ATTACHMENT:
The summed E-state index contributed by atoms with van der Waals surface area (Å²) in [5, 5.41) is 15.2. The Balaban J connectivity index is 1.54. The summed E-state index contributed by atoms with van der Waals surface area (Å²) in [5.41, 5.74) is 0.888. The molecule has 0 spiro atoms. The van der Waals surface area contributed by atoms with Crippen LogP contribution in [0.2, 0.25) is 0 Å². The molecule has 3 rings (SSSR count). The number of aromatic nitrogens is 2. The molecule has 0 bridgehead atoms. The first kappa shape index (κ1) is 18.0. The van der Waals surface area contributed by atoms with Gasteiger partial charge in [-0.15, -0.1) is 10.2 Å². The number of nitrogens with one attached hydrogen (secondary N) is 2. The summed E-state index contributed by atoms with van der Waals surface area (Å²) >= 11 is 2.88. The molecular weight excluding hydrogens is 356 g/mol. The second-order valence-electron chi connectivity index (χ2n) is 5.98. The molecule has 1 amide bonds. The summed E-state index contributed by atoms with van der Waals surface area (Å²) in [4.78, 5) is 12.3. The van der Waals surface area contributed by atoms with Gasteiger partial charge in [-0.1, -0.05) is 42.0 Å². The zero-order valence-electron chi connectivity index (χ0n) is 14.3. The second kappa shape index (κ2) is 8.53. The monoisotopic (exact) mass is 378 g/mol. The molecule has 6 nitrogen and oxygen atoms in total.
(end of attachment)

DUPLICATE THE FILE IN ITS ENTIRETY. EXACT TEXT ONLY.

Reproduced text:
The summed E-state index contributed by atoms with van der Waals surface area (Å²) in [5, 5.41) is 15.2. The Balaban J connectivity index is 1.54. The summed E-state index contributed by atoms with van der Waals surface area (Å²) in [5.41, 5.74) is 0.888. The molecule has 0 spiro atoms. The van der Waals surface area contributed by atoms with Crippen LogP contribution in [0.2, 0.25) is 0 Å². The molecule has 3 rings (SSSR count). The number of aromatic nitrogens is 2. The molecule has 0 bridgehead atoms. The first kappa shape index (κ1) is 18.0. The van der Waals surface area contributed by atoms with Gasteiger partial charge in [-0.15, -0.1) is 10.2 Å². The number of nitrogens with one attached hydrogen (secondary N) is 2. The summed E-state index contributed by atoms with van der Waals surface area (Å²) >= 11 is 2.88. The molecular weight excluding hydrogens is 356 g/mol. The second-order valence-electron chi connectivity index (χ2n) is 5.98. The molecule has 1 amide bonds. The summed E-state index contributed by atoms with van der Waals surface area (Å²) in [4.78, 5) is 12.3. The van der Waals surface area contributed by atoms with Gasteiger partial charge in [-0.1, -0.05) is 42.0 Å². The zero-order valence-electron chi connectivity index (χ0n) is 14.3. The second kappa shape index (κ2) is 8.53. The monoisotopic (exact) mass is 378 g/mol. The molecule has 6 nitrogen and oxygen atoms in total.